He did apologize for a few moments of "Stairway to Heaven" -- it was that kind of a night -- but went gung-ho for "All the Young Dudes," and again, the audience came through. In a previous Largo life, I recall a performer (Jon? Paul F. Tompkins?) alleging that we all wanted to hear it, but none of us knew any words other than the chorus. Tonight proved to be the rare exception, as the crowd knew at least a couple of verses. Of course we all roared out the chorus in unison and on key. To follow up, Jon gave us a little of the Casablanca theme.
Over to the drums again! It's always fun to guess at what he might be playing, and at first, I thought it would be "Happy With You," which I hadn't heard in a while. But after the second set of loops, I realize it was another song: his own "Get Over Yourself." I'm not crazy about that tune, but I appreciate that he can do a rocker every now and then, not just lovely waltzes (as much as I adore them).
I didn't take extensive notes on this, but Jon went into "Purple Rain" next -- I'm assuming on guitar only, no drums, though I could be wrong. In truth, he didn't sing it at all, aside from the "oooh oooh"s toward the end, instead playing only those immense guitar chords. It was still pretty amazing.
Jon wanted a closer, but I'm not sure we helped much because he went with "Telegram Sam," which I didn't recall hearing among the requests. He did set down some drums for the tune to accompany the guitar, but it was a little tough on his voice, for whatever reason.
Then he dove back into request world, with a lick or two of a bunch of popular songs. My setlist notes "Tom Petty" because it went too fast and the room was too dark for me to attempt anything deeper. I did the best I could with the rest.
"Jump" started out as a joke (maybe in Van Halen's world too?), and Jon even remarked that he would not attempt nor did he expect us to know any of the words. But it got such a huge reception from the audience that Jon gave it a second go, complete with drums and the song's signature synth sounds. It probably helps that "Jump" is entirely of my generation, but I thought it was hella fun.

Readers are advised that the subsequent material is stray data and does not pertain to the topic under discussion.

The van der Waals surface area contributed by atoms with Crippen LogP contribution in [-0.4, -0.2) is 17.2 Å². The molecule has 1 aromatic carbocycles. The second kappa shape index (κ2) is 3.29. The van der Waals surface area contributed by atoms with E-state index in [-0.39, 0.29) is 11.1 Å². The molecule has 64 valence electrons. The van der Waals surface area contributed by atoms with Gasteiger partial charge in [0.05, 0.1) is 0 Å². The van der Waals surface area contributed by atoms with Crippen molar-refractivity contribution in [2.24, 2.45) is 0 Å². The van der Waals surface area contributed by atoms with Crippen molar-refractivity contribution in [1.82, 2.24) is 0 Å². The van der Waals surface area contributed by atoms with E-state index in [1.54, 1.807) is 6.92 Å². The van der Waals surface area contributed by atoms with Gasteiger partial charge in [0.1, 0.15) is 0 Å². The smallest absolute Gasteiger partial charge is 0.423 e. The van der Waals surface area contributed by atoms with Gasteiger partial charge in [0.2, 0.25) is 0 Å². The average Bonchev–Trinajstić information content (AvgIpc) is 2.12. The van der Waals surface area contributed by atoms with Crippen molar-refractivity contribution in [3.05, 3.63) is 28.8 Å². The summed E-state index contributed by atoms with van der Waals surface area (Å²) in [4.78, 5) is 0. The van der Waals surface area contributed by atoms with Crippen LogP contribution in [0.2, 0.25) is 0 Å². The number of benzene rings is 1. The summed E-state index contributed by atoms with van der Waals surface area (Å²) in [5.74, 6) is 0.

"Don't Fear the Reaper" was more of a flirtation than a performance, but the next tune offered full commitment. Jon returned to the drum kit and requested that the staff dim the lights all the way down. In the darkness, he unveiled -- ta da -- glow-in-the-dark drumsticks! I guess they were his nod to Halloween, but from my seat, they looked not unlike lightsabers, especially as he started bashing away on an even bigger treat: the Beatles' "The End."
The song was more of an opportunity to play out the drum solo and launch into even more covers, including my beloved "When Doves Cry," along with "Hot Blooded," "Hot Legs," the Cars, Cream, Nirvana, and Patsy Cline. When he circled back to the Beatles, he flipped on the video decks again to air Leon Theremin, Percy Grainger, and Eric Clapton, among others.
Overall, it was a crowd-pleasing set, but through the entirety, Jon was in great spirits and didn't seem to mind catering to us (even if my requests didn't land). It's hard to imagine that anyone left without a smile on their face.
And for those playing at home, the baseball game was in the 16th inning when Jon finished up. What a night!
-- A Day in the Life
-- Barracuda/Peace, Love, and Understanding
-- Strings That Tie to You
-- Sloop John B
-- I Believe She's Lying
-- Video Killed the Radio Star
-- How Soon Is Now/This Will Be Our Year/Dancing Queen/Stairway to Heaven
-- All the Young Dudes
-- As Time Goes By
-- Get Over Yourself
-- Purple Rain
-- Telegram Sam
-- Cherry Bomb/Tom Petty/Sea of Love/I Want Candy
-- Don't Fear the Reaper
-- The End
-- When Doves Cry
-- Hot Blooded/Hot Legs/My Best Friend's Girl/Peter Gunn/Sunshine of Your Love/Crazy/The End